Hooters Hall

Posts Tagged ‘Mindfulness making diary’

Positive Making

My 100% handmade sweater

Can you remember the first time you made something?
The sense achievement, pride in what you had accomplished. Can you remember the compliments from family and friends or if you kept it to yourself the quiet satisfaction in finishing what you had started? How long ago was that? Can you remember all the other positive making moments since then? Or do you find yourself dwelling on the errors, the projects that you never finished, the skills that you haven’t quite mastered?
This week I’ve been working on my Positive Making Timeline. This is based on the Positive Lifeline exercise used in positive psychology. It’s a technique to help us overcome that negativity bias that our brains are so fond of. Positive psychology is the science of positive aspects of human life, such as happiness, wellbeing and flourishing. It can be summarised in the words of its founder, Martin Seligman, as the
‘scientific study of optimal human functioning [that] aims to discover and promote the factors that allow individuals and communities to thrive’.
It’s important to remember that positive psychology is not the same things as positive thinking. Positive psychology is an evidence-based science encompassing a variety of topics. Here’s a mind map from positivepsychology.org.uk that summarises the science.

To create a positive lifeline, take a sheet of paper, start at your birth on the left side of the paper and draw a line across the paper (or several sheets of paper depending on your age) ending with your current age now.

Between your birth and now many things have happened that have impacted you in a positive way. The aim is to think about these events or milestones and mark them on the life line.

Even the smallest of things like getting a gold star in school or someone giving you a compliment that you can remember, are important enough to be included.
Some other categories that can be put on the life line include:
• Important people in your life (put their name on the time line when you first met)
• Important happy events
• Times when you felt especially joyful in your life
• Special achievements
In adapting this exercise for a Positive Making Timeline I’ve simply narrowed the focus to my making, starting with the first thing I remember making: a simple stuffed toy in a school craft lesson, remembering the clay pots I made as a teenager, my first quilt, first handspun yarn, a particularly perfect pair of hand-knitted socks, the fair Isle hat I designed and knitted, my handwoven Shetland rainbow blanket, the handspun hand painted yarn that a fibre artist I admire complimented and my biggest achievement the 100% handmade sweater that I designed and made for my husband.

Why though? How does this help my making?
The positive lifeline exercise is designed to increase the quantity and intensity of the positive deposits in your personal memory bank, in the unconscious mind. It is helps foster a feeling of happiness and well-being which facilitates sustained Mindfulness practice, overcoming the inherent negativity bias that we all have.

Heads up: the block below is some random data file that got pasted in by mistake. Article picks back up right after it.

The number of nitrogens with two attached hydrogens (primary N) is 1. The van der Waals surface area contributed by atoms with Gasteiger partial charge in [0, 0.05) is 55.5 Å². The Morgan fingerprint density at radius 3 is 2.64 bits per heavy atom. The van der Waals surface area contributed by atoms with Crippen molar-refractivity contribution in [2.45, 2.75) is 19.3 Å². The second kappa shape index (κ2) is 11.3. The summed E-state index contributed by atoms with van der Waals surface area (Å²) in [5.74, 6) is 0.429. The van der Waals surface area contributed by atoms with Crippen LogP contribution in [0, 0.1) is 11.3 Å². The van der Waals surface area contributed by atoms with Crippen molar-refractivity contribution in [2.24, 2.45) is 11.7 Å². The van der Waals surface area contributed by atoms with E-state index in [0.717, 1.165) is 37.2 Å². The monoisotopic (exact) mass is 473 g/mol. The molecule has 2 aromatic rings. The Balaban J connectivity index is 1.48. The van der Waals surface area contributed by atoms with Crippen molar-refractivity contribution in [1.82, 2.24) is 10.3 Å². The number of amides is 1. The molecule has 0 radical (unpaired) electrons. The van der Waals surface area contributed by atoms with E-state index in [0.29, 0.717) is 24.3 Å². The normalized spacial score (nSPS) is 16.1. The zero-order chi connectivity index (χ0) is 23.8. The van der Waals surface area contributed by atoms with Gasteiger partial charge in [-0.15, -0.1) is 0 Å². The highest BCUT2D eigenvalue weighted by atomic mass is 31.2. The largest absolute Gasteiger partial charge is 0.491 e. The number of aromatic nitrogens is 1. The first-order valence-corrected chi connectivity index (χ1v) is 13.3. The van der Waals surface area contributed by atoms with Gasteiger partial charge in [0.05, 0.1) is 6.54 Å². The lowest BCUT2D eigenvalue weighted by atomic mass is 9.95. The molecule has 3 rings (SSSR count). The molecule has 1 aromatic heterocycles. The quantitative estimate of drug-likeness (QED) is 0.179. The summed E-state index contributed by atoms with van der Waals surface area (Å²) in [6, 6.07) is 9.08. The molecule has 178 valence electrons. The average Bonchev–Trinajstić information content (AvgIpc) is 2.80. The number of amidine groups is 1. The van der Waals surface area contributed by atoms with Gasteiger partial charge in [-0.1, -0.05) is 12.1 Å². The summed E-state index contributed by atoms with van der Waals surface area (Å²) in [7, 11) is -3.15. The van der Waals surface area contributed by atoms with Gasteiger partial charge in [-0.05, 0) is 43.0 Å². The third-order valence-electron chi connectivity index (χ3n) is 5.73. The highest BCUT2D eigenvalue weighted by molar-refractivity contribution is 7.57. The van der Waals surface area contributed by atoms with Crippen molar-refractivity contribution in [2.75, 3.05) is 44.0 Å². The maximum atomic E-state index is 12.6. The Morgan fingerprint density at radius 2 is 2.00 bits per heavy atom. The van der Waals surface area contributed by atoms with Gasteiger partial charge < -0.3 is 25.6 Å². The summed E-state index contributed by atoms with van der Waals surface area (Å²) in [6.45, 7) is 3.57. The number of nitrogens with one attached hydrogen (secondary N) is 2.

My aim with my Positive Making Timeline is to foster that sense of happiness and wellbeing within my making, facilitating mindful making and as a plus boosting my making self-esteem and creativity.
I have written my Positive Making Timeline because I find writing helps me reflect and connect with the positive memories, I have had to push myself to focus on the positive and take ownership of it which is an interesting aspect to reflect on in itself. But if writing isn’t your thing there are alternatives, you could make a photo montage or record yourself reminiscing about your positive making milestones. However you choose to express yourself why not give it a go and bring more positivity into your making.

Attention and Intention

Making with mindfulness at Hooters Hall

Last week on my mindfulness course we were thinking about the word that underpins mindfulness — attention. When we practice mindfulness we are practising bringing our attention to the here and now, overcoming all the tendencies of our mind to use our autopilot and be distracted by other thoughts and the emotions we attach to them.
It’s easy to see how we can apply this to our making. We need to create time to make, time when we are not distracted by other external demands and time when we direct our focus and work towards not being distracted by our internal thoughts and emotions.
Even if the task we are doing is something we have practised so often it is a habit and does not require our full attention, something we can do with our eyes closed, we need to find a way to switch off our autopilot to achieve mindful making and all the benefits for wellbeing, creativity and our craft that come with mindfulness.
Using all of our senses can be a way to achieve this. Take the time to touch, smell, listen to, look at maybe even taste the tools and supplies that you use in your making. Before you start and as you make bring your attention to the moment using your senses to immerse yourself in the experience of making.
If you find your thoughts drifting to other things just note that it has happened and redirect your attention back to your making. It doesn’t matter how many times your mind drifts away what matters is recognising that it has happened and bringing your attention back to your making. Do this without judgement — no frustration or anger with yourself if you find it challenging to begin with. If you do feel frustrated try focusing on your breath for a moment, use it as an anchor to the present moment.